Genealogy Gems: News from the Fort Wayne Library, No. 111, May 31, 2013
From: Genealogy Gems (
Date: Fri, 31 May 2013 19:06:52 -0700 (PDT)
Genealogy Gems: News from the Fort Wayne Library
No. 111, May 31, 2013

In this issue:
*Water on a Stone . . .
*Potawatomi Research
*The New York Slave Conspiracy of 1741
*Technology Tip of the Month--Adobe Photoshop/Elements: Using the Smart Blur Tool to Create Line Drawings
*Quick-Tip of the Month for Preservation--War of 1812 Preserve the Pensions Project
*Innovation! Personalized Textile Products
*What's Beyond Ancestry's Leaves and Branches--A Overview
*Family History Fundamentals--Using Newspapers
*Out and About
*Area Calendar of Events
*Driving Directions to the Library
*Parking at the Library
*Queries for The Genealogy Center

Water on a Stone . . .
by Curt B. Witcher
Most of us are at least passingly familiar with the concept of “water on a stone.” Though something may be literally, or figuratively, as hard as a rock, persistent drops of water trickling over the stone will eventually cause the stone to crack and break apart. And yes, it typically takes a long time.

We know this is true in our research. Continually looking to discover every shred of information about a potential ancestor’s life--from where he lived and worked to the church where his family worshipped, and special activities and records of the ethnic group of which he was a part--can break nearly every one of our brick walls. It can take a lot of looking as well as significant time evaluating, but eventually we usually crack that stone.

The concept of “water on a stone” can work in other ways in the genealogy space, other not-so-positive ways. Often we become so focused on our own research that we don’t notice all of the small but extremely consequential events occurring around us that eventually will have dramatically negative effects on future generations being able to discover and tell their stories. Individuals from coast to coast perennially forget to secure their family keepsakes and records from natural disasters. Almost every time a house is lost to a fire, flood or tornado, a little personal library also is lost forever. It’s heart-breaking to watch families in Moore, Oklahoma, desperately search through mounds of rubble for family heirlooms, or flood victims in San Antonio, Texas, search through water, mud and destruction for pictures and family albums. There is such joy and excitement when an individual finds one military citation or a family Bible, and yet the unspoken reality is that most all of the precious, unique family documents are gone. If each of us continues to do nothing about safeguarding and sharing our family stories, it’s “water on the stone” of future generations’ ability to find relevant data.

Schools all over the country are deciding to no longer allow their local libraries to acquire their yearbooks under the pretext of protecting their students’ identities and privacy. Certainly not one of us wants our young peoples’ lives put in danger, or their identities and privacy placed in peril. However, in the haste and zeal to appear to be doing something about an important issue, there are many unintended consequences whose effects are long lasting. It’s particularly disturbing when such decisions are not fact-based but rather, purely emotion-based. There is no personal, identifying information with a student’s name in a school yearbook that couldn’t otherwise more easily be obtained from other sources. But yet, it’s today’s yearbooks that will suffer extinction in local history collections. Ironically, just a few short years from now, those same school officials likely will be contacting their local libraries for their own personal research purposes, or to work on a celebratory account of the school, and be irritably surprised not to find the yearbooks and the slice of history they would have provided. More “water on the stone” of future generations’ ability to find relevant information.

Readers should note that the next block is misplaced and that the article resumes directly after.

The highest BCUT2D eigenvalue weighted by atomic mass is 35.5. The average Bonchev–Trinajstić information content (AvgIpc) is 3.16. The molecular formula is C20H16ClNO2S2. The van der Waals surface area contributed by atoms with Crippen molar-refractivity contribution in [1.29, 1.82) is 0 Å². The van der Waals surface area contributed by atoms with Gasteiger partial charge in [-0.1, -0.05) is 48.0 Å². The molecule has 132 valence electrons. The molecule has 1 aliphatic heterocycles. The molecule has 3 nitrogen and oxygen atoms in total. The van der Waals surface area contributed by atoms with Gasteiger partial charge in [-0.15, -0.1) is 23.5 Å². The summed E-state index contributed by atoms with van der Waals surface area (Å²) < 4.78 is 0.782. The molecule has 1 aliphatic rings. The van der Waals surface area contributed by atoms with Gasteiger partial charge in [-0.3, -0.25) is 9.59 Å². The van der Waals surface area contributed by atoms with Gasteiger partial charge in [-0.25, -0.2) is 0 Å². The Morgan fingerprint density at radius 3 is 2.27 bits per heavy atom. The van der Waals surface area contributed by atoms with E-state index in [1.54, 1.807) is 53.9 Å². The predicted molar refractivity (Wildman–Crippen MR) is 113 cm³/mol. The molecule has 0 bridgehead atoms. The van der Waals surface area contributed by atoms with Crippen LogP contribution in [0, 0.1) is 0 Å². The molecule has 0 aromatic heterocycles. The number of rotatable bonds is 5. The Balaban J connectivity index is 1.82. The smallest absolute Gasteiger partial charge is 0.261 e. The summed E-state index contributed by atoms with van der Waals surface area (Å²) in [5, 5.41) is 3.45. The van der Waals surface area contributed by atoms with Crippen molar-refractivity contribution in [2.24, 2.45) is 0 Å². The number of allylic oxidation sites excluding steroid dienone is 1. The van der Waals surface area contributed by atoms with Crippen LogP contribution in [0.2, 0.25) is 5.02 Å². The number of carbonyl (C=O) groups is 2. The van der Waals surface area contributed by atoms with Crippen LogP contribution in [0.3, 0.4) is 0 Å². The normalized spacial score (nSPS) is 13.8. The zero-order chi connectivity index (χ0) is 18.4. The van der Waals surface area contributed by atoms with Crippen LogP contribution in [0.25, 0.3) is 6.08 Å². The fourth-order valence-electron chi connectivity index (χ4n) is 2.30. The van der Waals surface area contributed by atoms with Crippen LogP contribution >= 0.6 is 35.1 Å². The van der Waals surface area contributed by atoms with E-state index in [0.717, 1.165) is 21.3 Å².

Coast to coast, legislative bodies are actively seeking to restrict access to vital records and other documents that are key to our ability to discover and tell our stories. Numerous states are proposing to close access to birth records for 125 years. At the same time, many are proposing that death records be closed for 75 years after an individual’s demise. One state’s change to the access to its death records would technically/legally only qualify the deceased to have access. Really?! All this is being done under the guise of protecting identities and privacy. Yet the overwhelming majority of identity theft activities are perpetrated without even a hint of these records being used. Most every citizen is so disenfranchised from these legal processes that he or she doesn’t even notice or know that these codes and regulations are being written into law. The many thousands of fraudulent tax returns based on false identifications and stolen social security numbers have nothing to do with everyday citizens accessing the records that document their history; they have to do with a federal government entity that engages in processes that are neither contemporary nor secure. It is yet more “water on the stone” of our grandchildren’s ability to find their stories.